Grandparents Sandra and Michael Flynn lovingly call their home “the Zoo” and each has said, with all the kids and commotion, “its impossible to be quiet in the zoo.”
Nanny and Poppy, as they’re called, have raised two generations of children here, their own and now their five grandkids: 16-year old Willa, 10-year old Dallas, 7-year old Sarah and 6-year old twins Megan and Morgan.
“She’s the loving one,” said Michael Flynn pointing to Megan who has curled up on the couch in purple pajamas, her arms around my waist. Her sister Morgan, in similar pajamas, is navigating the crowd carrying a faded laundry basket filled with her favorite stuffed animals.
First-grader Sarah leans over the armrest. Her thoughts flow rapid fire, quick and sharp, as she digs out a journal and starts to write. Dallas, who Poppy calls a “computer whiz,” tosses a football in the air, clutching it to his side like he is about to run. As the only boy, he is outnumbered. Willa shows me a scrapbook filled with faded baby photos taken before her father died of heart attack in 2010, before her mom started using heroin. It is clearly her most precious possession.
The children have lived with their grandparents for six years since April 23, 2011, right around the time the twins were born.
“They were born addicted,” said Sandra. “The state came in and said (their mom) could not care for them anymore, and they asked if we would take all five and we said, ‘Of course.’ I didn’t think this was real. I thought this was all just a big mistake, but we took all the kids and we have had them ever since.”
The Flynns were retired at the time and planning to sell their house and move to Florida. Once the grandkids came the plans changed. Their savings disappeared. They live off Social Security and part-time work. They never moved.
Growing up parentless
Experts point to the heroin and opioid epidemic over the last decade for the rising number of children orphaned and/or essentially abandoned by their parents.
Across America, 2.7 million grandparents and other relatives are raising grandchildren. Another 430,000 are in foster care according to the 2015 Census. Exact figures correlating the rise in heroin use with the increase in children being cared for by someone other than a parent are hard to pin down. Anecdotally, however, school administrators in Kentucky say they have seen more and more grandparents or other relatives seeking social services and counseling for children whose parents can no longer care for them as a direct result of heroin or opioid addiction.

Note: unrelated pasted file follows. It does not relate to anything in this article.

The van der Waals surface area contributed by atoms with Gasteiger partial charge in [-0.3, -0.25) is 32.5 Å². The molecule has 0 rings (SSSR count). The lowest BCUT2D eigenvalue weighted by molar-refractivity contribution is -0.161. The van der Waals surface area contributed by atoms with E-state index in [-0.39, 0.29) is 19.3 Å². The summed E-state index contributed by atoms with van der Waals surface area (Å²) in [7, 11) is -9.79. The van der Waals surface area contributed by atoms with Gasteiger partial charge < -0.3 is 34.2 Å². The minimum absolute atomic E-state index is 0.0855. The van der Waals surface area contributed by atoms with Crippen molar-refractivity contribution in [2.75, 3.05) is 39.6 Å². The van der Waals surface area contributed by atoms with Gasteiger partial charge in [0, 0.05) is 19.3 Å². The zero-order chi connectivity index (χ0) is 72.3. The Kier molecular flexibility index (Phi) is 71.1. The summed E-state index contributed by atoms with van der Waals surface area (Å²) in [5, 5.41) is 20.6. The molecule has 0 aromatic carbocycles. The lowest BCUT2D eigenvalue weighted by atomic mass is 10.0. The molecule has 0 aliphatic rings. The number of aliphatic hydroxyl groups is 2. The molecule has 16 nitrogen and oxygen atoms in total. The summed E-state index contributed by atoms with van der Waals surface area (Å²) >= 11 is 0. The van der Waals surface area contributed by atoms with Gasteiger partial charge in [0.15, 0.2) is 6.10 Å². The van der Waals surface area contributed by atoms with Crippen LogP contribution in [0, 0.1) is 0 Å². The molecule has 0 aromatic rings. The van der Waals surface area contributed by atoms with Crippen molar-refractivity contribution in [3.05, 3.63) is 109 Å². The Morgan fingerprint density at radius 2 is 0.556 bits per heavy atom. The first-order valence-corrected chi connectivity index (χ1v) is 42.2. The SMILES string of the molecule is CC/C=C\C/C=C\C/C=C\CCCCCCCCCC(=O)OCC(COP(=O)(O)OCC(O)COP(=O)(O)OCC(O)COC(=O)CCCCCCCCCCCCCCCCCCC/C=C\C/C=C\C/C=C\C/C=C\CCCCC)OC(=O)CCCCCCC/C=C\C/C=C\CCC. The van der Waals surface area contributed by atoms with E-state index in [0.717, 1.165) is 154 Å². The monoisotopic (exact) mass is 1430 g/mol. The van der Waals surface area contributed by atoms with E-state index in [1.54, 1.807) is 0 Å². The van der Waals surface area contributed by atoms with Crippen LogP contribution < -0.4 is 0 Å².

According to Kentucky Youth Advocates, the state has the highest rate of “kinship care” in the country. An estimated 60,000 children there live with a grandparent or blood relative. Another 8,200 are in foster care.
Mary Jo Dendy coordinates social services for grandparents and families in Lexington, Kentucky. She believes the number of relatives taking care of kids is probably even higher, because many do not apply for any services at all.
Dendy said the psychological impact of this trend is devastating for kids. “Sometimes the parent has OD’d, sometimes the parent is in prison or they’re just gone and the kids don’t know where they are. It’s a deep sense of loss, that yearning for a relationship with their parent,” she said.
The last time Willa saw her mom was five years ago when she was 10. Her mom served time in jail, then disappeared. She recently surfaced trying to “friend” Willa on Facebook and Snapchat.
The Flynns, who have permanent custody of their five grandchildren, are fearful Willa will regress and get pulled back into what they call her mom’s world of secrets and lies. The three youngest siblings were so young when they were taken away they have virtually no memories of their mom.
But Dallas, falls somewhere in the middle. He was just five years old at the time, neglected and still in diapers. “His hind end was blistered raw” when he first arrived, said Poppy.
Dallas listened intently as his grandparents described his absent mom and missing childhood. Despite his best efforts not to cry, the tears fall gently down his cheeks.
Sandra kneeled down and spoke softly, her arms around her grandson as she tried to coax away his pain. No matter how much love they give their grandchildren, Sandra said, “There’s always going to be a want, a need, something they didn’t get from mom.”
“Do you feel it’s unfair?” I asked Willa, who is in the 10th grade.
“I learn to accept it, you know…” said Willa, her voice catching and then trailing off.
“I think it’s unfair. I think it’s very unfair,” said her grandmother.
The Flynns are now working with the court to arrange strict, supervised visits between their daughter on the condition that she pass her drug tests. Two of her children are curious to meet her.
Sarah has a vague memory of her mother’s blond hair and wants to see how long it is. Dallas has asked to play a single game of “Operation” with his mother as long as his grandmother is in the room. Both children are in counseling to prepare for the visit.
As for their mom, because of her struggle with heroin and the possibility she could vanish from their lives at any moment, “she will never have unsupervised visits,” said Sandra. “We have worked too hard to get the kids in a good place.”